By Jacqueline Trescott
Washington Post Staff Writer
Sunday, September 26, 2010; E05
The cultural audiences in Washington walk in and out of buildings emblazoned with the names Mead and Kogod.
Those families have made tremendous financial contributions to the arts landscape, and they are critical players in how Washington has blossomed into a first-class destination for theater and cultural spaces. Note the soaring Kogod Courtyard, joining the Smithsonian American Art Museum and the National Portrait Gallery. Note the light-filled Mead Lobby at Signature Theatre. Now the two names have come together at Arena Stage. The families are major donors to the theater's the Next Stage Campaign, which has raised $108 million toward its goal of $125 million. The Mead name is above the entire complex. Within the building, a new theater that will nurture American plays has been christened for the Kogods.
Jaylee Montague Mead, 81, a retired mathematician and astronomer with the National Aeronautics and Space Administration, grew up in Clayton, N.C., and found a sparse theater scene in Washington when she first came in 1956.
"I joined the Foreign Service because I wanted to see the world, then I decided to stay in Washington," Mead said in an interview a few days ago. "For theater, the only thing was the National and the Warner. They imported theater. So I went to the Old Vat, which is today's Arena, and they had regional theater."
Her love for the stage, and her understanding of the challenges for actors, was solidified when she joined an employee musical group at the Goddard Space Flight Center in the early 1960s. Mead started at NASA in 1959, one of a handful of women. "There weren't many at the time, that's true. But I had majored in mathematics and when NASA was formed, they had to find more mathematicians," she said.
Across the hall from her Goddard office was a physicist named Gilbert Mead. "He was so fastidious and that was appealing to me," she said of Gilbert, who had grown up in Wisconsin, where his family owned Consolidated Papers. At Goddard, Gilbert was also part of the musical group, playing piano and directing the music. Jaylee's first role was Babe in "The Pajama Game," and the theater group went through the whole catalog of Broadway musicals. The Meads were married in 1968.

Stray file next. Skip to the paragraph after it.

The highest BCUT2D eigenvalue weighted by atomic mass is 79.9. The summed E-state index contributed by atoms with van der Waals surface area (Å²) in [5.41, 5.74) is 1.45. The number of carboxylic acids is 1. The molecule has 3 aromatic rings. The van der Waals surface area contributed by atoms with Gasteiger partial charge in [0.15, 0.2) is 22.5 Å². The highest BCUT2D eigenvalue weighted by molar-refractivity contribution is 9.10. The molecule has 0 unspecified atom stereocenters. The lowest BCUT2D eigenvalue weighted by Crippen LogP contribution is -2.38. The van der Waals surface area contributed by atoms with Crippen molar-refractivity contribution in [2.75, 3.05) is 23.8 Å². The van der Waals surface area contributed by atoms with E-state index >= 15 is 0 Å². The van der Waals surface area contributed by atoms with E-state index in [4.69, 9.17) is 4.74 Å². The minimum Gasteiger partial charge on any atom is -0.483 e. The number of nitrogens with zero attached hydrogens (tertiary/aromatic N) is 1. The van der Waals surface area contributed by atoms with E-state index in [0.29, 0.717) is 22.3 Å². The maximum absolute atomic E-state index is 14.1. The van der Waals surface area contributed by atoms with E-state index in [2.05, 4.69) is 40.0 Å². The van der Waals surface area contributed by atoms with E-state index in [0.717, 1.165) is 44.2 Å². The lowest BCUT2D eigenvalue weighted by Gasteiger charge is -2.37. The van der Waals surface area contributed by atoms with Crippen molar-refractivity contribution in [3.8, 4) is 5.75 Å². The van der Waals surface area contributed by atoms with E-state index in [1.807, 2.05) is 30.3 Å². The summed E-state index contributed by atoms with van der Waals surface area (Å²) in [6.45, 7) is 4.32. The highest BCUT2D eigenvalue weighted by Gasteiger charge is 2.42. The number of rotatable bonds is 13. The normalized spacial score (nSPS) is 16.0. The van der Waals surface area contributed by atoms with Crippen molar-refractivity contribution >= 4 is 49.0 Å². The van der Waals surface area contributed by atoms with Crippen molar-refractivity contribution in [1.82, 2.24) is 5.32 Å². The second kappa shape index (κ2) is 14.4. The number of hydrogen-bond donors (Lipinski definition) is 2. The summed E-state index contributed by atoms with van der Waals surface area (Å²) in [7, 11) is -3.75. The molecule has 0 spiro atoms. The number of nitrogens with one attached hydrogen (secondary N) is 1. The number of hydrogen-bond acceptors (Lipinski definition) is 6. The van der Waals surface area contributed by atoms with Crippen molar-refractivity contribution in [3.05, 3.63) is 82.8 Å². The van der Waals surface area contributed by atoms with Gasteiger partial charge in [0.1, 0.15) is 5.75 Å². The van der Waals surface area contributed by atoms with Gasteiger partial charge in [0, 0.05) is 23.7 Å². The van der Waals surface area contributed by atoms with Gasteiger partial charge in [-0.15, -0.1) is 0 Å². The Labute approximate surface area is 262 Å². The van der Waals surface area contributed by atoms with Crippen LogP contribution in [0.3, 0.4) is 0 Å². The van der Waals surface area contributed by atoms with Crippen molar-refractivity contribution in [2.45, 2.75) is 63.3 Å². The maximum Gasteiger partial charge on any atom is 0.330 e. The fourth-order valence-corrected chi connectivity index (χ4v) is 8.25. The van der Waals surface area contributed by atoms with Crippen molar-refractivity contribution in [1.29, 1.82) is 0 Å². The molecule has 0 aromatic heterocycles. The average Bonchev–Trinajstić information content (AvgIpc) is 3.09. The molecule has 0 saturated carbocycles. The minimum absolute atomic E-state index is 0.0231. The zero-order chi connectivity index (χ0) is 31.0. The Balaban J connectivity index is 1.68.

Drawn to Studio Theatre's appeal to build a new theater, the Meads started donating modest amounts to local theaters in the 1980s. "That was about $5,000," Mead said. And they joined the boards of Studio and Arena. When Gilbert's father died, his inheritance enabled them to donate amounts that the theaters acknowledge as making a huge difference. Their contributions to local groups totaled $50 million. Gilbert died in 2007 at age 76.
They were early supporters of the Kennedy Center's Millennium Stage, its nightly free performance program. Jaylee was on the selection committee to choose the new artistic director at Studio. But she loves sitting back in the orchestra, just like everyone else, enjoying the musicals at Arena and Signature, and the contemporary work at Studio. After donating $35 million to Arena's campaign, she said, "The greatest joy is to give while you live, so you can see what is happening with your money."
Robert Kogod, 79, president of Charles E. Smith Management, has contributed heavily to many academic, artistic and Jewish causes in the region. The Smith company, founded by the father of Kogod's wife Arlene, is one of the largest real estate developers in the Washington area. .A member of the Smithsonian Institution Board of Regents since 2005, Kogod is chairman of its facilities committee. The Smithsonian commands some of Washington's prime real estate along the Mall, visited by 30 million people a year and the repairs needed are estimated at $73 million.
When the Smithsonian wanted to have a world-class architectural statement at the American Art Museum and National Portrait Gallery, the Kogods stepped in. With their $25 million donation, the Smithsonian was able to have famed architect Sir Norman Foster build a glass canopy over what is now the Kogod Courtyard.
At the time, Kogod, who declines to discuss his philanthropy publicly, said: "Arlene and I are happy to make this contribution because it combines our feelings for the Smithsonian, our city and our country with our interests in the fine and decorative arts and building design."
Those who know him are betting that he hasn't changed that sentiment with Arena.